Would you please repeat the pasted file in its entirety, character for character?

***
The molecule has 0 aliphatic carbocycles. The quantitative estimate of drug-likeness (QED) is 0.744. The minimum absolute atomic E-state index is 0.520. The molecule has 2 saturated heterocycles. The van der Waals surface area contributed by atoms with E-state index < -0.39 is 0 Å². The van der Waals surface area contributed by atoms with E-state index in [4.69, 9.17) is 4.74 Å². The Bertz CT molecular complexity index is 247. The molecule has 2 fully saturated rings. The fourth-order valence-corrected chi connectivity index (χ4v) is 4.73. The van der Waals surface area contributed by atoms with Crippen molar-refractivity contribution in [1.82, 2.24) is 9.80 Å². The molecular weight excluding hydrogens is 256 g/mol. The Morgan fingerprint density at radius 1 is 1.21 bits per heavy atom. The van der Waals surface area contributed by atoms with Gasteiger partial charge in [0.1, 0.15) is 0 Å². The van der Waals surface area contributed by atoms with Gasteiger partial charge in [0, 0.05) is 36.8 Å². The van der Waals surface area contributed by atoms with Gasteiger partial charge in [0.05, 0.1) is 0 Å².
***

The molecule has 0 aliphatic carbocycles. The quantitative estimate of drug-likeness (QED) is 0.744. The minimum absolute atomic E-state index is 0.520. The molecule has 2 saturated heterocycles. The van der Waals surface area contributed by atoms with E-state index < -0.39 is 0 Å². The van der Waals surface area contributed by atoms with E-state index in [4.69, 9.17) is 4.74 Å². The Bertz CT molecular complexity index is 247. The molecule has 2 fully saturated rings. The fourth-order valence-corrected chi connectivity index (χ4v) is 4.73. The van der Waals surface area contributed by atoms with Crippen molar-refractivity contribution in [1.82, 2.24) is 9.80 Å². The molecular weight excluding hydrogens is 256 g/mol. The Morgan fingerprint density at radius 1 is 1.21 bits per heavy atom. The van der Waals surface area contributed by atoms with Gasteiger partial charge in [0.1, 0.15) is 0 Å². The van der Waals surface area contributed by atoms with Gasteiger partial charge in [0, 0.05) is 36.8 Å². The van der Waals surface area contributed by atoms with Gasteiger partial charge in [0.05, 0.1) is 0 Å².